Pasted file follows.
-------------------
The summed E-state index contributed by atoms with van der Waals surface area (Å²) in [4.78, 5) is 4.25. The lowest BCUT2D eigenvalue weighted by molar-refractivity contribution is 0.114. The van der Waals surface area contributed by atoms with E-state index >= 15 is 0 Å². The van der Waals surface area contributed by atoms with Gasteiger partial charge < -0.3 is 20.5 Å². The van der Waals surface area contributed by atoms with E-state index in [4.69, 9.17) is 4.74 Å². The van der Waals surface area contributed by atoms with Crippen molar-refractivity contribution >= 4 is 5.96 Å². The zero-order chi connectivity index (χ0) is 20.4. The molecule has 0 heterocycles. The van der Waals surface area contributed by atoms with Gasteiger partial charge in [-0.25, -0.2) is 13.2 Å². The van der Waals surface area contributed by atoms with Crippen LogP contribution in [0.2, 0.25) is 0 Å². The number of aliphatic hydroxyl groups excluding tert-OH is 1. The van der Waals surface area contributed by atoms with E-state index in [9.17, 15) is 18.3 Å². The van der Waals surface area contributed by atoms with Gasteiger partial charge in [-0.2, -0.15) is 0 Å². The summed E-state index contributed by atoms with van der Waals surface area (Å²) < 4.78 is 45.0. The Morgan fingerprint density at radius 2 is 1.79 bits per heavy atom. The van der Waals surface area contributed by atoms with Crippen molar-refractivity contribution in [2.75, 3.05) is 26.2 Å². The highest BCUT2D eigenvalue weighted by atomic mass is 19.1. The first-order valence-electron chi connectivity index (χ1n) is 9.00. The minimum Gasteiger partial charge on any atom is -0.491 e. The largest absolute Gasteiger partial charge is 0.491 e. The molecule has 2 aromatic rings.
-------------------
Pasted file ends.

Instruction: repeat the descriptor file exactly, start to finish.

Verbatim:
The summed E-state index contributed by atoms with van der Waals surface area (Å²) in [4.78, 5) is 4.25. The lowest BCUT2D eigenvalue weighted by molar-refractivity contribution is 0.114. The van der Waals surface area contributed by atoms with E-state index >= 15 is 0 Å². The van der Waals surface area contributed by atoms with Gasteiger partial charge < -0.3 is 20.5 Å². The van der Waals surface area contributed by atoms with E-state index in [4.69, 9.17) is 4.74 Å². The van der Waals surface area contributed by atoms with Crippen molar-refractivity contribution >= 4 is 5.96 Å². The zero-order chi connectivity index (χ0) is 20.4. The molecule has 0 heterocycles. The van der Waals surface area contributed by atoms with Gasteiger partial charge in [-0.25, -0.2) is 13.2 Å². The van der Waals surface area contributed by atoms with Crippen LogP contribution in [0.2, 0.25) is 0 Å². The number of aliphatic hydroxyl groups excluding tert-OH is 1. The van der Waals surface area contributed by atoms with E-state index in [9.17, 15) is 18.3 Å². The van der Waals surface area contributed by atoms with Gasteiger partial charge in [-0.2, -0.15) is 0 Å². The summed E-state index contributed by atoms with van der Waals surface area (Å²) < 4.78 is 45.0. The Morgan fingerprint density at radius 2 is 1.79 bits per heavy atom. The van der Waals surface area contributed by atoms with Crippen molar-refractivity contribution in [2.75, 3.05) is 26.2 Å². The highest BCUT2D eigenvalue weighted by atomic mass is 19.1. The first-order valence-electron chi connectivity index (χ1n) is 9.00. The minimum Gasteiger partial charge on any atom is -0.491 e. The largest absolute Gasteiger partial charge is 0.491 e. The molecule has 2 aromatic rings.